# Euler Problem 29: Distinct Powers

Euler Problem 29 is another permutation problem that is quite easy to solve using brute force. The MathBlog site by Kristian Edlund has a nice solution using only pen and paper.

Raising a number to a power can have interesting results. The video below explains why this pandigital formula approximates $e$ to billions of decimals:

$(1 + 9^{-4^{6 \times 7}})^{3^{2^{85}}} \approx e$

## Euler Problem 29 Definition

Consider all integer combinations of: $a^b$ for $2 \leq a \leq 5$ and $\leq b \leq 5$.

$2^2=4, \quad 2^3 = 8,\quad 2^4 = 16,\quad 2^5 = 32$

$3^2 = 9,\quad 3^3 = 27,\quad 3^4 = 81,\quad 3^5 = 243$

$4^2 = 16,\quad 4^3 = 64,\quad 4^4 = 256, \quad 4^5 = 1024$

$5^2 = 25,\quad 5^3 = 125,\quad 5^4 = 625,\quad 5^5 = 3125$

If they are then placed in numerical order, with any repeats removed, we get the following sequence of 15 distinct terms:

$4, \ 8, \ 9, \ 16, \ 25, \ 27, \ 32, \ 64, \ 81, \ 125, \ 243, \ 256,\ 625, \ 1024, \ 3125$

How many distinct terms are in the sequence generated by $a^b$ for $2 \leq a \leq 100$ and $2 \leq b \leq 100$?

## Brute Force Solution

This code calculates all powers from $2^2$ to $2^{100}$ and determines the number of unique values. Since we are only interested in their uniqueness and not the precise value, there is no need to use Multiple Precision Arithmetic.

target <- 100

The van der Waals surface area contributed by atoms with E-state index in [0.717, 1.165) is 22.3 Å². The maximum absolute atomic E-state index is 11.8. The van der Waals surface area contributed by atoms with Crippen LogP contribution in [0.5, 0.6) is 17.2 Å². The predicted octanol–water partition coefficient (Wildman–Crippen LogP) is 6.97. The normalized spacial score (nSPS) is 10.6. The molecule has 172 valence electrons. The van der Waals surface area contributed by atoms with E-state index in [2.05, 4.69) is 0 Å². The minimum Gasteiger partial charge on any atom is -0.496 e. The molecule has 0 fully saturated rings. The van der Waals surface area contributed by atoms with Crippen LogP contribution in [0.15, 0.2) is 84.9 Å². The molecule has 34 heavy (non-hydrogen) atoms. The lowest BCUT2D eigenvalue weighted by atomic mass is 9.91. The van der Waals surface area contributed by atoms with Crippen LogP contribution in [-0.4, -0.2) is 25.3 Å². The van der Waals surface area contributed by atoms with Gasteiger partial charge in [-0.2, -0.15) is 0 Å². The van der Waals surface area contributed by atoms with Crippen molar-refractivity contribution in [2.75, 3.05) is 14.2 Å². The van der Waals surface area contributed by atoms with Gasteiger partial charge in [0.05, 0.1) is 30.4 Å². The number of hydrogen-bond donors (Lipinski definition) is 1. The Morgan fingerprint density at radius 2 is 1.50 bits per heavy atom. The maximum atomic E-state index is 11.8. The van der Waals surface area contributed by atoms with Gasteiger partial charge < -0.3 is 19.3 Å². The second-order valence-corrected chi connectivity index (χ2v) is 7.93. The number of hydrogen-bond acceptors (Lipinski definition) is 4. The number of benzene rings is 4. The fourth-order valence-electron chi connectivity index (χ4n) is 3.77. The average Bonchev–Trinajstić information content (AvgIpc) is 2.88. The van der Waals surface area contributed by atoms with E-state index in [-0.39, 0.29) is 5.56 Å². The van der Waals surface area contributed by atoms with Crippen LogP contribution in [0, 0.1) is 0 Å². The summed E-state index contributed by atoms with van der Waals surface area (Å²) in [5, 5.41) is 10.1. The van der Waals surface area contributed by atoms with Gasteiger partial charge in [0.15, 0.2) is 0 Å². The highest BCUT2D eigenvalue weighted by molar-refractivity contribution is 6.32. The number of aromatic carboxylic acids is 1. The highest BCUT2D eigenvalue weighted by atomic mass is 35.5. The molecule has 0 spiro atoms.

terms <- vector()
i <- 1
for (a in 2:target) {
for (b in 2:target) {
terms[i] <- a^b
i <- i + 1
}
}
print(answer)

### 9 Replies to “Euler Problem 29: Distinct Powers”

1. […] article was first published on The Devil is in the Data, and kindly contributed to […]

2. Gregor Thomas July 6, 2017 at 5:14 pm

Ack! No vectorization and growing an object in a loop! You know 99 * 99 elements, so initialize it to that length! And then ^ is vectorized so you only need one for loop,

 a^(2:target) 

will calculate 99 terms at once. Or skip the loops entirely and use this:

length(unique(as.vector(outer(2:100, 2:100, FUN = "^"))))
1. Hi Gregor,

Thanks for the lesson, I did not know the outer command.

Your one-line solution is much faster 🙂

Peter

1. Gregor Thomas July 7, 2017 at 2:20 am

You’re quite welcome 🙂

Really though, avoid growing objects in loops. Compare:

[code language=”r”]
n = 1e7
x1 = numeric()
for (i in 1:n) x1[i] &lt;- 1

x2 = numeric(n)
for(i in 1:n) x2[i] &lt;- 1
[/code]

Initializing the object to the correct length is *much* faster than extending its length every time. With a vector, it’s pretty quick either way, but with a data frame the difference is huge:

[code language=”r”]
ndf = 3e4
d1 = data.frame(x = numeric())
for (i in 1:ndf) d1 = rbind(d1, data.frame(x = 1))

d2 = data.frame(x = numeric(ndf))
for (i in 1:ndf) d2\$x[i] &lt;- 1
[/code]

Just form the good habit of always pre-allocating and you’ll avoid a common, needless bottleneck.

3. Euler Problem 29: Distinct Powers – Mubashir Qasim July 6, 2017 at 5:25 pm

[…] article was first published on The Devil is in the Data, and kindly contributed to […]

4. […] numbers to the power of five. Two other Euler problems dealt with raising numbers to a power. The previous problem looked at permutations of powers and problem 16 asks for the sum of the digits […]

5. […] numbers to the power of five. Two other Euler problems dealt with raising numbers to a power. The previous problem looked at permutations of powers and problem 16 asks for the sum of the digits of […]

6. […] Problem 32 returns to pandigital numbers, which are numbers that contain one of each digit. Like so many of the Euler Problems, these […]

7. […] Problem 32 returns to pandigital numbers, which are numbers that contain one of each digit. Like so many of the Euler Problems, these […]

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